"CBS This Morning" teamed up with digital media company Refinery29 this week for M(Y) Vote, a series that explores millennial women's impact on the upcoming midterm elections.
CBS News' Alex Wagnerfrom Pennsylvania at Frankford Hall in Philadelphia. Their discussion touched on feminism and sexual misconduct.
Below are excerpts from the conversation.
ALEX WAGNER: We're all women here. Who among us considers herself a feminist? Raise your hand. Halfway up. Why are you a feminist? What does that mean?
MELISSA ALAM: To me it means that I fight for the equality of women, when it comes to equal pay, equal rights, and especially respect.
COLETTE FORSTER: When I think of a feminist I definitely don't picture myself. I don't feel like I need to go fight for rights that I already have. There's not a war on women right now.
BRITNEY CHRISTIANSEN: Yeah, I think feminism is cancer. ... What right does a woman not have in America today? When you look at, the pay, the gender wage gap, it's a complete myth.
WAGNER: You think the wage gap is a myth.
CHRISTIANSEN: Oh, it's an absolute myth. When you look at, statistically broken down, there is no wage gap. The problem is women typically go into fields that are lower earning than men.
WAGNER: Lauren, are you a feminist?
LAUREN HUGHES: No. When I hear the word feminist, I, from what I see in the media, I kinda look at as a victim kind of mentality. ... I am all about women's rights, women's equality, and more so equality of opportunity. I I do believe there is a gap in wages. I've seen it.
WAGNER: Jessica, when we talk about politicians who have been accused of sexual misconduct, does that matter when you are making your vote?
JESSICA BARNETT: I think it's a good indicator of their morals and of their values, and so it does matter to me. Because you can't, you can only know so many victims of sexual assault before you, you have to care. I think it points to a bigger ethical issue, better, bigger moral issue. Because if you can look at someone and view them as less than you and devalue them, then you're gonna treat everybody that way.
WAGNER: You think it's an indicator.
CHRISTIANSEN: If they're true.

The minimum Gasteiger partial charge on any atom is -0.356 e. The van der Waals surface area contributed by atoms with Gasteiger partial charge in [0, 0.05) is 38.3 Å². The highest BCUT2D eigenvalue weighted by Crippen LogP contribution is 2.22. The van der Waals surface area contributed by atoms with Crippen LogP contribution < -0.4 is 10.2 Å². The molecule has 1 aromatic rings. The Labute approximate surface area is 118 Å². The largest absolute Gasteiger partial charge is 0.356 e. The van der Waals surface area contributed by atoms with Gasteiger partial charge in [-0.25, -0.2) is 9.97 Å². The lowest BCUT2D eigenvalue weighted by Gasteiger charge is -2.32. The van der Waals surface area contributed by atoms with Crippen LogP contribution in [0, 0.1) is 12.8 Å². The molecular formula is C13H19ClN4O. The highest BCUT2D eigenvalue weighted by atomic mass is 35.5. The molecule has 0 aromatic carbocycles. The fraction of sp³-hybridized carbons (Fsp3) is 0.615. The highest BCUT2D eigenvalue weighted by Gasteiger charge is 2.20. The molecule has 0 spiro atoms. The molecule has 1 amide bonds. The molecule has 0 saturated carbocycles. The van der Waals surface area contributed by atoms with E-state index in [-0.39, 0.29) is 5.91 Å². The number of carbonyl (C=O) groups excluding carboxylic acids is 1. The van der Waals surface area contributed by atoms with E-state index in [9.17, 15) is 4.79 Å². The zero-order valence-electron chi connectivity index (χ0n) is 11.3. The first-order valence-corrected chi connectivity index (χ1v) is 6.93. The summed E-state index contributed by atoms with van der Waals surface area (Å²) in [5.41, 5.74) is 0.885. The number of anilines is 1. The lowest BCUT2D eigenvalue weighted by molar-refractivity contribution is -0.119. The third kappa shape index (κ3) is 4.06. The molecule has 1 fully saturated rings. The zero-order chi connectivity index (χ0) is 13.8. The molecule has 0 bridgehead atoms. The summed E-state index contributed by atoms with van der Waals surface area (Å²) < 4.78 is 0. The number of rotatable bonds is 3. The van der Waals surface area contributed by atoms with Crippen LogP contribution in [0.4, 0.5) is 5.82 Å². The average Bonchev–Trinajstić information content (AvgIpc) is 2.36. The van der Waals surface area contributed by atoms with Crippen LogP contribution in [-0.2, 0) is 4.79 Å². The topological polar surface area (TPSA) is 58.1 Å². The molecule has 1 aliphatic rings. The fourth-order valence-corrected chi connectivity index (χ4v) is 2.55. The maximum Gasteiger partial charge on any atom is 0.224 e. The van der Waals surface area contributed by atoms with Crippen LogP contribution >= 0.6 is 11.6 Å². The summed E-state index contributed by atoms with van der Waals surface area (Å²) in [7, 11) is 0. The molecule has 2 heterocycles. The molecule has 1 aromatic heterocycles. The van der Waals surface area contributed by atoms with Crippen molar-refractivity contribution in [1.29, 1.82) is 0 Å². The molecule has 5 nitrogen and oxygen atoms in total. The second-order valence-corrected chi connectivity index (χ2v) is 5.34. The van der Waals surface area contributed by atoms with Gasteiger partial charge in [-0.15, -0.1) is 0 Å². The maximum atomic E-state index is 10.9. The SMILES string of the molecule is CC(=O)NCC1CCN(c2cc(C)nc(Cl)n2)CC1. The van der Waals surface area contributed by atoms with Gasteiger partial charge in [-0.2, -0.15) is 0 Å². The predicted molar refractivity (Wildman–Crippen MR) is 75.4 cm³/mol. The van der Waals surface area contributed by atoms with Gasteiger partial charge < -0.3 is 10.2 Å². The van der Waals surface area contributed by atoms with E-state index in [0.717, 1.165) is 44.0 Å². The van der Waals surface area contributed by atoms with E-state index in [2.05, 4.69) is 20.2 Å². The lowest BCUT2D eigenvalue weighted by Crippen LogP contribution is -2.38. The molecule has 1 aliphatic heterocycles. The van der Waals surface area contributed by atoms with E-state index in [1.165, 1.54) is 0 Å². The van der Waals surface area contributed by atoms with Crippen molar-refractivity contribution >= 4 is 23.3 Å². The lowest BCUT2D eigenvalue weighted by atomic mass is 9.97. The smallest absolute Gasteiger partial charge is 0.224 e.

FORSTER: Right, it's an allegation. That's not a conviction, they're innocent until proven guilty.
CHRISTIANSEN: There's a lot of women that say that they were assaulted that weren't actually assaulted, and it takes away from the women that were assaulted. It's, we have men literally having to go to court with pulling out text messages from women who claim that they were raped when they really just regretted having sex with that man. That is just so repulsive, that women are lying about being raped. Regret is not rape.
WAGNER: These are tough conversations to have, and they're, it feels like there's a real steep divide in this country between the left and the right. How many of you have friends who are from opposite parties? You're still friends with them?
VOICES: Right. Oh yeah.
WAGNER: Tell me about those conversations that you have with them.
JAMI AMO: Some of 'em are really enlightening ... because it helps push me, like, I'm an experienced debater, so I can see both sides, but to really, really draw me in has been helpful to help me wrap my mind around what is the argument that's, that's missing from this to bring people together on that common, okay, let's we all agree on this one minimal feature, so let's start there and build very, very slowly from that. So I love those conversations, even if they make my blood pressure, you know, go really high for a while, it comes back down.
WAGNER: You're laughing Colette.
FORSTER: Well, because it's, it's so polarized right now. I hear my husband angry typing, you know, in the next room…
WAGNER: Angry, hate-- hate-typing?
FORSTER: Yeah, exactly… I mean, people are getting very, very worked up.